For quite a while after the battle began, Dr. Biggs hesitated to move his family out of the house, as he felt it might be safer inside. But when a cannon ball shattered the columns of the front porch, he sent his wife and five children, with a boy of fifteen1 who was helping him, to a house which he owned and which he hoped would be out of the range of the bullets.
Buckling his money belt around his waist, he went out to drive his live stock out of range of the big guns. He was suddenly ordered to halt. Not obeying, he received a bullet through the crown of his hat which brought him to the decision that it would be safer to stop. He was taken prisoner by the Confederates and taken to their prison near Atlanta, Georgia.
He was in prison six months before he escaped by a happy accident or coincidence. Working in and out of the prison was Bill Bybee 2, a teamster from Dr. Biggs' community in Virginia. Dr. Biggs, being an able physician and a genial man besides, became quite useful and much talked about in the prison. Bybee heard much talk of a funny little Yankee doctor,3 became curious, and soon discovered that it was the doctor he had known in Virginia. He and Dr. Biggs had secret conferences, with the result that one evening about dark when the wagon and mules driven by Bybee left the prison yard, the "funny little Yankee doctor" was snugly hidden under the load of trash being hauled out.
Under cover of darkness they made their way to the mountains and for weeks they traveled as best they could -- at night when they were among those they suspected as enemies, in the day when they were among friends -- and at last reached Dr. Biggs' home which he found to have been looted by some stragglers of the Union Army.
It was a most happy surprise to his wife, who in all these long months had thought him dead, to find him safe at home. She had lost most of her household possessions, too, although when the Union captain found out about the looting he had brought her to the camp to identify her belongings. She got back many things, but many were gone for good. The doctor especially deplored the loss of his fine medical library, which was worth many thousands of dollars.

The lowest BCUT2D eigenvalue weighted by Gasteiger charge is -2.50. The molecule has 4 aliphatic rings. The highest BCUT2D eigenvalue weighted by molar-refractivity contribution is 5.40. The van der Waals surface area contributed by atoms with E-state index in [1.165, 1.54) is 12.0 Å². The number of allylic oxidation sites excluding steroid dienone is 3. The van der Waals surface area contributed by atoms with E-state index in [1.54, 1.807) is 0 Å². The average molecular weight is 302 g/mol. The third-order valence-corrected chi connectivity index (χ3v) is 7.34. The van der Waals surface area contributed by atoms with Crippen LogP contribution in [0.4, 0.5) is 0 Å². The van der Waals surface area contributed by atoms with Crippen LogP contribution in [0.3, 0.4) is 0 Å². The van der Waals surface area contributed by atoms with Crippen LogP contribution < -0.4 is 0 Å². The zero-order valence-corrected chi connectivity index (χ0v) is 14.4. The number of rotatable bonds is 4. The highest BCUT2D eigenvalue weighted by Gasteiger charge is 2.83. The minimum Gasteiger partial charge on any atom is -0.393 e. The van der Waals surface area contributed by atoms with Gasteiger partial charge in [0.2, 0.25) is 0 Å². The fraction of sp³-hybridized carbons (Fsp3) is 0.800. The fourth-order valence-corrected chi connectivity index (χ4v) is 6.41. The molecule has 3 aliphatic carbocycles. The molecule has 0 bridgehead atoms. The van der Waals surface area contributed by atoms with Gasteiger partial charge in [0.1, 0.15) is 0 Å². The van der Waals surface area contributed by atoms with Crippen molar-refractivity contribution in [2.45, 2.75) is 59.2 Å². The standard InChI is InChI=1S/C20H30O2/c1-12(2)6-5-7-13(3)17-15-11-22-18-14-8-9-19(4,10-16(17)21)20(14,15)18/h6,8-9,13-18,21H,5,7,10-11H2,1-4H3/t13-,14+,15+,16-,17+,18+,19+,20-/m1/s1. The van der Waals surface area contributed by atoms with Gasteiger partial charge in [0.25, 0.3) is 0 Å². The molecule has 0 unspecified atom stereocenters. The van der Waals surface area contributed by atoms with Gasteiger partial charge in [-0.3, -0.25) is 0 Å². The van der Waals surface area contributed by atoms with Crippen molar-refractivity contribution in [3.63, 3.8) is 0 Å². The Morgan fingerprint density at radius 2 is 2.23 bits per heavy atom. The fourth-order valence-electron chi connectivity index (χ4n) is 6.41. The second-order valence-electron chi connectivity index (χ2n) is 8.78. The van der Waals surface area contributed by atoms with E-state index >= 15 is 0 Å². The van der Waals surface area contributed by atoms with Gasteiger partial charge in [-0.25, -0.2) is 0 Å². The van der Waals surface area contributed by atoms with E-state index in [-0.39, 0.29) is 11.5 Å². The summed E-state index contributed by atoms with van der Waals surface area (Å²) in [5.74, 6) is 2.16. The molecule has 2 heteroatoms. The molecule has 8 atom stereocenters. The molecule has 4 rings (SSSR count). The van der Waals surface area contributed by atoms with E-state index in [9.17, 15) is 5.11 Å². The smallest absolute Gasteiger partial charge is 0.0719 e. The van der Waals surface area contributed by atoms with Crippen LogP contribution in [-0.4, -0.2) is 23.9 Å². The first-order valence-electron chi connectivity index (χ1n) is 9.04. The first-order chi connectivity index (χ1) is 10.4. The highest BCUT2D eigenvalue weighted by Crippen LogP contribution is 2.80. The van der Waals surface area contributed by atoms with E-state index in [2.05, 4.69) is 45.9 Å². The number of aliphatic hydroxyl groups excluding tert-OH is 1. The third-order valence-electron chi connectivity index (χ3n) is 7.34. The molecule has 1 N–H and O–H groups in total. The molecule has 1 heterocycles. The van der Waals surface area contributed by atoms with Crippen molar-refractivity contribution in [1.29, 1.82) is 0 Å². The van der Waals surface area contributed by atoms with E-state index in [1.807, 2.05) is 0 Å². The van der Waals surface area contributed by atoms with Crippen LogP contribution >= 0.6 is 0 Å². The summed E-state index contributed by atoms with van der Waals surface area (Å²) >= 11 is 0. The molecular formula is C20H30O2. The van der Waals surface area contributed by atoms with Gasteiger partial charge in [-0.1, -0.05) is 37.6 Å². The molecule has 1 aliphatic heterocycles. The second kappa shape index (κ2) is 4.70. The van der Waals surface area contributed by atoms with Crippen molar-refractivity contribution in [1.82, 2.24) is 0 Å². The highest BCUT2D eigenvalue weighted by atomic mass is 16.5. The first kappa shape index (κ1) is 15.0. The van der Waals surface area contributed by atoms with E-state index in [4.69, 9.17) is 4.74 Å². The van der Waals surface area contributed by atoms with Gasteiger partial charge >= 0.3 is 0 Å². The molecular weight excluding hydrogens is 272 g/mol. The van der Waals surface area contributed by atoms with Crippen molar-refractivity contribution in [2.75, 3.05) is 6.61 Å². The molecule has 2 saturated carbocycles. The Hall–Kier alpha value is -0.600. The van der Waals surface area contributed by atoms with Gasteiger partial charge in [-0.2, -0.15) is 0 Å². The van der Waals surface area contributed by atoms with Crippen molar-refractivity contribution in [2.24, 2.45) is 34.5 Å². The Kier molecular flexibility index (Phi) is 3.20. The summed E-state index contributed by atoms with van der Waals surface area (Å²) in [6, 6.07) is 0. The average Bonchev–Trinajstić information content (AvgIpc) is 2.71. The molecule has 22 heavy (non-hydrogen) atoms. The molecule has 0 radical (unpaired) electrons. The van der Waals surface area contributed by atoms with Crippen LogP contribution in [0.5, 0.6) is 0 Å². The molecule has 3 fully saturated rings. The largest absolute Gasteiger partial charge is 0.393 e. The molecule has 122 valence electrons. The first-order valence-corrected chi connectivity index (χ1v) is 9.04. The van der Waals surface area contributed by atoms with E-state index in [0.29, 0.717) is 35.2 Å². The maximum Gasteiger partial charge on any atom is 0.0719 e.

The doctor's people were Quakers or Friends. This sect does not believe in settling their differences by fighting, and the doctor felt he had been unusually badly treated by the fortunes of War, as the Southern Army took him prisoner and the Northern Army looted his goods. He was always rather embittered (and who could blame him) by the trick War had played on him.
Also, while in prison he paid for what he bought in gold and received Confederate money for change. This was, of course, worthless after the war. As he had quite a bit of gold coin with him in prison and the paper money was bulky, he said he had a sugar barrel full of it at one time.
2Bill Bybee, who rescued Dr. Will, most certainly was Bill Bibey, son of a local family in Barbour County.
3 Dr. Will was short and was said to have red hair and beard.
My ancestors, Dr. William and Lucy Goodloe Biggs, lived in Barbour County from 1849-1864. They left because of the war. Dr. Will was a Quaker. His wife was the daughter of a minister in Richmond; the Goodloes were prominent in Caroline Co.
In 1864, the Biggs family, along with hired man James Corley, moved to Beardstown, Ill., then to rural Memphis, Mo.